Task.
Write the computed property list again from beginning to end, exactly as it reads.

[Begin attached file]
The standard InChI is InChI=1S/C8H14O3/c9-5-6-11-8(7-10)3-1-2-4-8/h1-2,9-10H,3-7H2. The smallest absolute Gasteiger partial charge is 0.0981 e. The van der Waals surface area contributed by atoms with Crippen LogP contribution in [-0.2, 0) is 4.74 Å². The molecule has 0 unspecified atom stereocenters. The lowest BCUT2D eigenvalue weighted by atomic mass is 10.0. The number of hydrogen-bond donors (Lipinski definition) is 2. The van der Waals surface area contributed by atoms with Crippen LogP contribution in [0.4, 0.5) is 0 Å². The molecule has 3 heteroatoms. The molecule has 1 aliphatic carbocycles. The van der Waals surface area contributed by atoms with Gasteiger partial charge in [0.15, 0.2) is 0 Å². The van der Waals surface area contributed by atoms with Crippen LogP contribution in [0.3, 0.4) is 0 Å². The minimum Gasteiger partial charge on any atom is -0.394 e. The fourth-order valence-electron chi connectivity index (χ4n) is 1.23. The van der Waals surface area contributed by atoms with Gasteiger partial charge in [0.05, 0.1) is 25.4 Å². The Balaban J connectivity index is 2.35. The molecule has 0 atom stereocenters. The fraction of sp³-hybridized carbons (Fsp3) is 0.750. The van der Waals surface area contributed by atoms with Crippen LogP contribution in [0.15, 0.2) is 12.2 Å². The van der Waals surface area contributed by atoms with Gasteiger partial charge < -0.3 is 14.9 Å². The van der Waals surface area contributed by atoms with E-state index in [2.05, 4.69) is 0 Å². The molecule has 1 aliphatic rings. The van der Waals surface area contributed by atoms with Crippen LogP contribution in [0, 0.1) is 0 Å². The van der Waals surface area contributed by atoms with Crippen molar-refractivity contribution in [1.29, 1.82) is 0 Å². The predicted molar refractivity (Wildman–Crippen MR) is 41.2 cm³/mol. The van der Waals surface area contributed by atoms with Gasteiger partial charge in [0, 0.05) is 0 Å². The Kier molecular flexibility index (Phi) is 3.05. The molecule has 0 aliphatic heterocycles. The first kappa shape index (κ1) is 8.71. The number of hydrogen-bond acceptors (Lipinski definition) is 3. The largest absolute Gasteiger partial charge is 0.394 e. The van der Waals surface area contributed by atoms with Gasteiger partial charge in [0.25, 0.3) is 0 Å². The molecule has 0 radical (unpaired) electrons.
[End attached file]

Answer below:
The standard InChI is InChI=1S/C8H14O3/c9-5-6-11-8(7-10)3-1-2-4-8/h1-2,9-10H,3-7H2. The smallest absolute Gasteiger partial charge is 0.0981 e. The van der Waals surface area contributed by atoms with Crippen LogP contribution in [-0.2, 0) is 4.74 Å². The molecule has 0 unspecified atom stereocenters. The lowest BCUT2D eigenvalue weighted by atomic mass is 10.0. The number of hydrogen-bond donors (Lipinski definition) is 2. The van der Waals surface area contributed by atoms with Crippen LogP contribution in [0.4, 0.5) is 0 Å². The molecule has 3 heteroatoms. The molecule has 1 aliphatic carbocycles. The van der Waals surface area contributed by atoms with Gasteiger partial charge in [0.15, 0.2) is 0 Å². The van der Waals surface area contributed by atoms with Crippen LogP contribution in [0.3, 0.4) is 0 Å². The minimum Gasteiger partial charge on any atom is -0.394 e. The fourth-order valence-electron chi connectivity index (χ4n) is 1.23. The van der Waals surface area contributed by atoms with Gasteiger partial charge in [0.05, 0.1) is 25.4 Å². The Balaban J connectivity index is 2.35. The molecule has 0 atom stereocenters. The fraction of sp³-hybridized carbons (Fsp3) is 0.750. The van der Waals surface area contributed by atoms with Crippen LogP contribution in [0.15, 0.2) is 12.2 Å². The van der Waals surface area contributed by atoms with Gasteiger partial charge < -0.3 is 14.9 Å². The van der Waals surface area contributed by atoms with E-state index in [2.05, 4.69) is 0 Å². The molecule has 1 aliphatic rings. The van der Waals surface area contributed by atoms with Crippen LogP contribution in [0, 0.1) is 0 Å². The van der Waals surface area contributed by atoms with Crippen molar-refractivity contribution in [1.29, 1.82) is 0 Å². The predicted molar refractivity (Wildman–Crippen MR) is 41.2 cm³/mol. The van der Waals surface area contributed by atoms with Gasteiger partial charge in [0, 0.05) is 0 Å². The Kier molecular flexibility index (Phi) is 3.05. The molecule has 0 aliphatic heterocycles. The first kappa shape index (κ1) is 8.71. The number of hydrogen-bond acceptors (Lipinski definition) is 3. The largest absolute Gasteiger partial charge is 0.394 e. The van der Waals surface area contributed by atoms with Gasteiger partial charge in [0.25, 0.3) is 0 Å². The molecule has 0 radical (unpaired) electrons.